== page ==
Monday, March 17, 2008

Mah Goose!

Ever since Diane gave a copy of a Mary Engelbreit book of Mother Goose rhymes to William, we've been reading a handful of verses to William at least once or twice a day. "Mah Goose!" William says with an air of finality. He declares it, we, in the immortal words of Jon Luc Picard, Make It So.

Some of my observations, upon completing my six zillionth reading of Mother Goose:

Have you ever noticed how many Mother Goose rhymes involve fiddles? I've counted at least three: Hey Diddle Diddle, Old King Cole, and Cock-a-doodle-doo. Why the fiddle, I wonder? Are fiddles easier to draw than other instruments? Is it because "fiddle" is just a funny word? Is "piano" inherently less funny as either a word or a concept, or both? "Fiddle" is definitely a funnier word than "violin," even though they're the same instrument. And what, exactly, rhymes with "violin"? Er, that would be a big fat nothing. Is it because "fiddle" rhymes with "diddle," which is also a funny word?

Also, there are an awful lot of sheep and pigs in Mother Goose rhymes. Lots of pies, too. Simple Simon tries to weasel a pie out of a hard-working pieman because he's flat broke because he was simple (I'm projecting there); Little Jack Horner eats his Christmas pie one plum at a time and doesn't worry about getting his fingers dirty; the Three Little Kittens narrowly avoid losing out on pie because they were careless with their mittens, which makes them, in my estimation, the first animals to ever voluntarily wear and keep up with mittens; and a whole flock of blackbirds met its bitter (yet savory, buttery, and tastes-oddly-like-chicken-y) end in a pie in "Sing a Song of Sixpence." Why pie? Why not cake? You can make lots of good rhymes with "cake": lake, take, rake, bake, partake, forsake, make, wake. I mean, it's just as absurd for kittens to get to eat pie. Why not just (fire up the guillotine) let them eat cake?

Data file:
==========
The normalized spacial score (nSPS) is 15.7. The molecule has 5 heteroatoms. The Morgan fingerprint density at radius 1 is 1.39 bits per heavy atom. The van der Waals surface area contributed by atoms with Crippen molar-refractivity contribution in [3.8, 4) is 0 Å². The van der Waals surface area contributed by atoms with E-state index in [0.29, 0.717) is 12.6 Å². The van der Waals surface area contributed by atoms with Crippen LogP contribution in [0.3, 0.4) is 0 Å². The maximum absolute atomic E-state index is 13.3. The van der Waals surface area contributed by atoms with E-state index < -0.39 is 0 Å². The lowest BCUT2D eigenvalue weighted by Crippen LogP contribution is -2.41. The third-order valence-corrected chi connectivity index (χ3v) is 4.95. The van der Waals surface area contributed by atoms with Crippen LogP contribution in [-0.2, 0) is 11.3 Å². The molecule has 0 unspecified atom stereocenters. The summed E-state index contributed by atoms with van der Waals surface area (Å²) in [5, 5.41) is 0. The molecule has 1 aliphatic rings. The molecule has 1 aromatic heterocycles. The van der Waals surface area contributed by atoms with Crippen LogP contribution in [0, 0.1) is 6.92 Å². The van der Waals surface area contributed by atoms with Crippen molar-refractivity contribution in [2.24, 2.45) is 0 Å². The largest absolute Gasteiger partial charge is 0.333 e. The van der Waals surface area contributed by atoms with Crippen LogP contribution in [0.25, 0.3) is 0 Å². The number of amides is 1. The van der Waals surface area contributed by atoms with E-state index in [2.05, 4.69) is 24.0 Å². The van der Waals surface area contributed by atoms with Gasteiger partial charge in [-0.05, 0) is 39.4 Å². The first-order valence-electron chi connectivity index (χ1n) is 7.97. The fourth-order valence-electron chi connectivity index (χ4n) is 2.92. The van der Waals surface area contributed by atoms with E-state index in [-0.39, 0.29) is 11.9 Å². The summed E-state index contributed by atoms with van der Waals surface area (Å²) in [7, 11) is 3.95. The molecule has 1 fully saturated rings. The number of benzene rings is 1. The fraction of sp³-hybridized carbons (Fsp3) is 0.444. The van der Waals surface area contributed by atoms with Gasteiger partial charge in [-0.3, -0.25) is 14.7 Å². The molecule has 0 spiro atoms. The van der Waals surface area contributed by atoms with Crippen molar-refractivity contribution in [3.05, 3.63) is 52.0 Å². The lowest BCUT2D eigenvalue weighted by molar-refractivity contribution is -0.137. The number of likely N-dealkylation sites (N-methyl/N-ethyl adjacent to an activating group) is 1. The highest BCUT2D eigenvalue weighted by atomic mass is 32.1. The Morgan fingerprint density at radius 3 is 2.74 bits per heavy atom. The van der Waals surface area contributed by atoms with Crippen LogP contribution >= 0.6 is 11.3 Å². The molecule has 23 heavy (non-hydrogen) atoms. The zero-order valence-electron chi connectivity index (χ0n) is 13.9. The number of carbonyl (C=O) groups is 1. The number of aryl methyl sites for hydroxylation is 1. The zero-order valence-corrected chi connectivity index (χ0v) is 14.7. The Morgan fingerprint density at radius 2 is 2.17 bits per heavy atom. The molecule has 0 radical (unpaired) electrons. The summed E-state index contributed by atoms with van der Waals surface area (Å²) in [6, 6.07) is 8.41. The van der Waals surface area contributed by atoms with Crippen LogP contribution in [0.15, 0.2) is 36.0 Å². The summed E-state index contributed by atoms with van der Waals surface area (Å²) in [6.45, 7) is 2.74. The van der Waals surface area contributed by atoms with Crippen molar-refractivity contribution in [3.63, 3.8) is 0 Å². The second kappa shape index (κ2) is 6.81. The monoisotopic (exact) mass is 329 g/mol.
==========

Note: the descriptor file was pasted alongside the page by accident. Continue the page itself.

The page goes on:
Just like in movies and television shows, the name Jack is very prominent in the Mother Goose oeuvre. The aforementioned Jack Horner, Jack and Jill, Jack be nimble, etc. Seriously, think about all the times that there's a character named Jack in a Mother Goose rhyme. And now think about the last two dozen years' worth of movies. And we can't blame it all on Tom Clancy and his Jack Ryan character, either; there are plenty of others. See: Jack Bauer on "24." It's like the default male name. Especially in Sandra Bullock movies. Well, I guess now we know where that little convention came from. When in doubt, take a clue from Mah Goose. Name the guy Jack. He'll be nimble, he'll fetch water, he's your general all-around, go-to guy.

Here's one Mother Goose-related problem that David and I occasionally run into. Our minds were poisoned in the early 1990s by a raunchy old fat-guy comedian named Andrew Dice Clay. If you don't know who he is, well, just be glad that you can enjoy reciting sweet little nursery rhymes like "Little Miss Muffett" with absolutely no worries, snickers, or troublesome stutters. (For the record, that particular rhyme ends up more or less PG, but some of the others are Not Fit for This Blog.)